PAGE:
I feel like I have a better understanding with more clarity. When I interact with people I think, “Ahhhh, I understand that tradition or how they tend to be that way” – it all kind of makes more sense than even before. You start to appreciate it and you don’t judge as much because as humans we tend to judge things we don’t understand. So now that I understand it better I’m think I’m more patient and compassionate about certain things that I might not have been with my parents.
Q: Did it give you some insights into how you grew up and why certain things were the way that they were? With the context of going back there and seeing it first hand?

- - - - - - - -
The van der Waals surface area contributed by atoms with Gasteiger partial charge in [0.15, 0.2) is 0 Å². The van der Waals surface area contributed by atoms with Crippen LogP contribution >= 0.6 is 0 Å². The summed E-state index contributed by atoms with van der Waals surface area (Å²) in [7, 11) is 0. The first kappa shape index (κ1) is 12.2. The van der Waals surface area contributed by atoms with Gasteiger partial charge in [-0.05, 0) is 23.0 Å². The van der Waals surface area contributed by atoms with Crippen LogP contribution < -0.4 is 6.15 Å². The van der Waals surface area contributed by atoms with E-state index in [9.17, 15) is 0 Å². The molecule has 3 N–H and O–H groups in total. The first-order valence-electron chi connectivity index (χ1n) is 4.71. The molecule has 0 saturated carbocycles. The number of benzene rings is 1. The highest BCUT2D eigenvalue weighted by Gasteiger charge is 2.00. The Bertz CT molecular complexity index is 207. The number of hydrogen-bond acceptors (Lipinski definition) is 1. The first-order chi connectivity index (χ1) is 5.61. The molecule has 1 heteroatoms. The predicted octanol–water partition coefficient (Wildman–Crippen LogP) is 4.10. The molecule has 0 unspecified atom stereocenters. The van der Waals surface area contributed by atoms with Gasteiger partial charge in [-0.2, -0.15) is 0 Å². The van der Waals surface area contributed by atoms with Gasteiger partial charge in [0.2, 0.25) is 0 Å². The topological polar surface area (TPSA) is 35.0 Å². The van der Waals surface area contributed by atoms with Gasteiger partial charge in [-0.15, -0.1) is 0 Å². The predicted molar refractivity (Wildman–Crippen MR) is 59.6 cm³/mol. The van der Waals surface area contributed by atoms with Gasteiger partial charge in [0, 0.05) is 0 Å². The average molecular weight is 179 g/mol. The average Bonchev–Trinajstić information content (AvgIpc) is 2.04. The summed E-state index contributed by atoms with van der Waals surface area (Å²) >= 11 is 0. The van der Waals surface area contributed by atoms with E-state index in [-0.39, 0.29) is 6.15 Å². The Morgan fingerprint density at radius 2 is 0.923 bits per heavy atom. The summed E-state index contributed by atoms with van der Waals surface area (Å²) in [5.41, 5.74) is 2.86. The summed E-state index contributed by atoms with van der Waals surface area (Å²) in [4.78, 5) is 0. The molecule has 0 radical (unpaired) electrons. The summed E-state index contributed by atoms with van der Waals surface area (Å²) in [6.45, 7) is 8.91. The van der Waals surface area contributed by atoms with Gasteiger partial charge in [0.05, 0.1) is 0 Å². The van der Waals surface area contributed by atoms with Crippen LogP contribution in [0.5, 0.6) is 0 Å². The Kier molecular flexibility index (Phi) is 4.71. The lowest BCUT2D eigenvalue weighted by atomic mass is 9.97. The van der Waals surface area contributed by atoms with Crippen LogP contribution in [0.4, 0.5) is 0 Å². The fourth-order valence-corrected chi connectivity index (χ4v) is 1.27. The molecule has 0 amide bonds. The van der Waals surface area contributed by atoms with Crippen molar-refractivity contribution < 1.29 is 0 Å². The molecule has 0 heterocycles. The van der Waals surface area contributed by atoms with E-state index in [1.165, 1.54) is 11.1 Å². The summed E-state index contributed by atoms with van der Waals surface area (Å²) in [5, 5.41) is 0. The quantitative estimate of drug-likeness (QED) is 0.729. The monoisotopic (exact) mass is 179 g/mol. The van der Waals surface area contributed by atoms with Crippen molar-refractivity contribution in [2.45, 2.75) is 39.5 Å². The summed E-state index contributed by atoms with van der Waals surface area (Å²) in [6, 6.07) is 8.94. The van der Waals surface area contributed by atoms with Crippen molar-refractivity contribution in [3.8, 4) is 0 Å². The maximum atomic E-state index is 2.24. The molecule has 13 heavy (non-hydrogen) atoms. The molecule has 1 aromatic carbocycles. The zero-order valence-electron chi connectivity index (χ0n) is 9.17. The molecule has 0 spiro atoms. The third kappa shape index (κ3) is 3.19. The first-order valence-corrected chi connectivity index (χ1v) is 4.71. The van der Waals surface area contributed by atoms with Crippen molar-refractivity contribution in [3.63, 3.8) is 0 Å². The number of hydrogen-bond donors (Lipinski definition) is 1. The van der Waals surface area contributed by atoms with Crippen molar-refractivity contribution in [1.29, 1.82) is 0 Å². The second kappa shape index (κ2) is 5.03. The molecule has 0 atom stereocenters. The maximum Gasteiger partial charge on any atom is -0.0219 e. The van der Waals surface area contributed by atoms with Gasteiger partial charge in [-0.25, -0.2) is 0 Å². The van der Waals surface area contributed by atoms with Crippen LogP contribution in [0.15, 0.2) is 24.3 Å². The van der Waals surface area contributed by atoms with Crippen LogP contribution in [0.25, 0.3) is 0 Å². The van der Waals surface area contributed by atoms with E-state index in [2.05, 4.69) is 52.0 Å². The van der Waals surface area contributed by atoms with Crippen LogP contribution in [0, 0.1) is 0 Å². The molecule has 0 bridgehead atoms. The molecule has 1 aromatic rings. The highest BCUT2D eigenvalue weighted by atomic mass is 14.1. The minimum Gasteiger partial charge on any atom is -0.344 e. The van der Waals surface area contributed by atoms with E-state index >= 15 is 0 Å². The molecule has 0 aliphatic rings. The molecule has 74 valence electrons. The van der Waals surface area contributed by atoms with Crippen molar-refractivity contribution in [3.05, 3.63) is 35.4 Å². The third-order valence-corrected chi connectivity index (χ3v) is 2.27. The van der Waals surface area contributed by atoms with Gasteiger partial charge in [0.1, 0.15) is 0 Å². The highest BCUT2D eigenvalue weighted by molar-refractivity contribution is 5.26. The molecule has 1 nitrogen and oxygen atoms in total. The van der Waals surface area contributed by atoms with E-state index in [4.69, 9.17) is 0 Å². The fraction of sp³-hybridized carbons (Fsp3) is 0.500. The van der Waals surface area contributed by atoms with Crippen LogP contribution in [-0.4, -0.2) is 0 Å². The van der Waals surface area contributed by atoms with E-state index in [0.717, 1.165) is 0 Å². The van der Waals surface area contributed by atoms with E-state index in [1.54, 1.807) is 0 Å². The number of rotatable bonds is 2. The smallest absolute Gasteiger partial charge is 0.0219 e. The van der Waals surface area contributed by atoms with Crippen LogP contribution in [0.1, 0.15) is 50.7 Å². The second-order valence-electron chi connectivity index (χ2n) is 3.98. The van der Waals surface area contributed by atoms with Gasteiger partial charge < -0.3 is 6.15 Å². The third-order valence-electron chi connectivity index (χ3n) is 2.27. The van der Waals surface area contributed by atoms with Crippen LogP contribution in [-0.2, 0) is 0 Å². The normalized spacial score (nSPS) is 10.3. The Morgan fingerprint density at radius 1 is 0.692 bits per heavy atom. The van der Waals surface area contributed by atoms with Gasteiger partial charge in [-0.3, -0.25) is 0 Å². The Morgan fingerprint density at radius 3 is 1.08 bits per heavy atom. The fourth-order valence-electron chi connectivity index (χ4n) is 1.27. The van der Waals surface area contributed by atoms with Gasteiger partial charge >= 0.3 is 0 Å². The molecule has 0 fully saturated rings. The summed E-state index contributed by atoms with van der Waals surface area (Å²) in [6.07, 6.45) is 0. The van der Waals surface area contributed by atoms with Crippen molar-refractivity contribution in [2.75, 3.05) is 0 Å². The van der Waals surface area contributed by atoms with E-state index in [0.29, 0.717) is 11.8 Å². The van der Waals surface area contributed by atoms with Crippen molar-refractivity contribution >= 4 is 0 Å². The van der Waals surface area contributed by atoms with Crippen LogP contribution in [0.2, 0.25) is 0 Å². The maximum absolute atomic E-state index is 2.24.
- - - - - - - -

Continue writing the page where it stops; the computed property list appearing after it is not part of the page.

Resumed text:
A: Yes. My parents are extremely traditional people – I would say conservative, traditional Taiwanese people. In Taiwan, if you just drive along the streets, they are big into ancestral worship and Buddhism – they are actually more religious and follow religious traditions I’d say more so than people from mainland China. And so, my experience is that people from Taiwan are way more conservative than people from China. But I actually think that’s surprising because Taiwan is actually more modern in terms of technology and ideas and in terms western culture coming in and having them acculturate and assimilate. But they’re surprisingly more conservative and in some ways and much more resistant to change. So, I kind of understand why my parents are the way they are. Coming from that culture they are super conservative. Part of it could be the family culture – like the families that they grew up in was probably like that. Also, just the little things – my mom is very superstitious. A lot of Chinese people are culturally quite superstitious, so maybe she learned it from growing up. Little things. Like, when I was growing up everything in our house was there for a reason – from wind chimes, to bells, things you had to do when you walked through a door. She would put red powder around the house. It was just a lot of kind of strange things. But I think their idiosyncrasies – I think some of it comes from their culture for sure. It’s very eye-opening. If you want to understand yourself – at least that aspect of yourself – you need to go back to where it came from because everything comes from somewhere.